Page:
Ed Slott was named "The Best" source for IRA advice by The Wall Street Journal and called "America's IRA Expert" by Mutual Funds Magazine. He is a widely recognized professional speaker and educator specializing in retirement distribution planning, teaching both financial advisors and consumers how to best take advantage of our complicated tax code.

-- Have something you want to ask Ed? Send your questions to mailbag@irahelp.com

This week, IRA expert Ed Slott answers questions from people concerned about the details surrounding inherited IRAs and distribution options.

Question 1:

One of four children was made the sole beneficiary of an inherited IRA. The decedent’s will clearly states that all assets are to be divided equally among the 4 heirs (the children). Can the sole beneficiary make a qualified disclaimer to the IRA custodian, allowing the four children to be the beneficiaries thereby allowing the custodian to issue the 1099R (upon distribution) to the four children equally?

Answer:

The beneficiary form governs where the money from the IRA goes, regardless of what the will states. The sole beneficiary can disclaim all or a part of the inherited IRA within nine months of the death of the IRA owner. The disclaimed portion will then go to the contingent beneficiary named on the designation of beneficiary form. If there is no contingent beneficiary named on the form you will have to refer to the custodian's IRA agreement to determine the default beneficiary. If, by default, the estate is the contingent beneficiary, which is often the case, the other three children would not be able to use their own life expectancies to stretch the inherited IRA. Their distribution option will depend on the age of the account owner at the time of death.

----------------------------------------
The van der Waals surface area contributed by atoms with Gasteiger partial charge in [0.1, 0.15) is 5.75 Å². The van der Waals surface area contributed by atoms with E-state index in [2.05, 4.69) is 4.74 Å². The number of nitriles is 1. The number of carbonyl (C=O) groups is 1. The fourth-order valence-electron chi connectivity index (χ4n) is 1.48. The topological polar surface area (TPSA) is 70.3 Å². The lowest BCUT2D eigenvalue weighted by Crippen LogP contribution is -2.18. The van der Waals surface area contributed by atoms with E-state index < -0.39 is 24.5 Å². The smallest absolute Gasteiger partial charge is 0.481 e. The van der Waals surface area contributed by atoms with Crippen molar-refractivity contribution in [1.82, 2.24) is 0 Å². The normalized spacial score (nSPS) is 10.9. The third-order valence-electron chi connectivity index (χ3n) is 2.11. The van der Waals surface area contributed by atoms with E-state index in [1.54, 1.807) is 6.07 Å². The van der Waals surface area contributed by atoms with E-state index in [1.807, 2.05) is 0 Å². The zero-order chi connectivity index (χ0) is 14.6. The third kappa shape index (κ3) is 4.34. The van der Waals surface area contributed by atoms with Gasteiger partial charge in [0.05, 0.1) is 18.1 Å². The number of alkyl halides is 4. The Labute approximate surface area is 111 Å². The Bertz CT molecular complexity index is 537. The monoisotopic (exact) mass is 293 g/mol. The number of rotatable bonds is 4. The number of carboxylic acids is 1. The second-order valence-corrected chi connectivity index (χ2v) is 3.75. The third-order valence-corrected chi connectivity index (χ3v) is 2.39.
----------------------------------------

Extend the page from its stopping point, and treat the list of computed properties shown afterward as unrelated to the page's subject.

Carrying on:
Question 2:

Dear Ed,

An 83-year-old woman and NY resident has an IRA and is making the minimum withdrawals. She wants to leave the IRA to her four sons as an inheritance and has named all four as beneficiaries. A question came up about how the funds would transfer after her death given that all of her children are at varying ages (56, 54, 47, 44). There was a concern that it would not be distributed evenly between them. Any insights are appreciated.

Answer:

The first thing you want to do is check the designation of beneficiary form on file with the IRA custodian. That will indicate who the beneficiaries are and what percentage they are entitled to. In this case, you want each child to receive one-quarter share.

At the death of the IRA owner, the account should be split, no later than 12/31 of the year following the year of death, into separate inherited IRAs. If this is done correctly then each beneficiary can use their own life expectancy to stretch their annual RMDs. The way this is accomplished is via a trustee-to-trustee transfer, directly from the decedent’s account to the inherited IRA account.

When establishing the inherited IRAs make sure the decedent's name is in the title.

For example: Mary Smith IRA deceased (date of death) FBO child's name.

In this scenario, each child inherits an equal amount. The distributions over their lifetimes, if everyone takes only the required minimums, will not be equal as the younger siblings will receive more in total than the older siblings. The trade-off is that they get less each year than the older siblings.

Question 3:

I mistakenly contributed to my SEP IRA for two years after my business was closed instead of contributing to my regular IRA. How can I correct this?

Mary

Answer:

I'm assuming you are referring to your personal IRA contribution amount. That is okay so long as you had earned income to support the contribution in that year. In addition the contribution amount should not exceed the contribution limit for that year. The contribution limit is $5,000, however, if you are age 50 or older by 12/31 of that year you can contribute an additional $1,000 for a total of $6,000.

-- Have something you want to ask Ed? Send your questions to mailbag@irahelp.com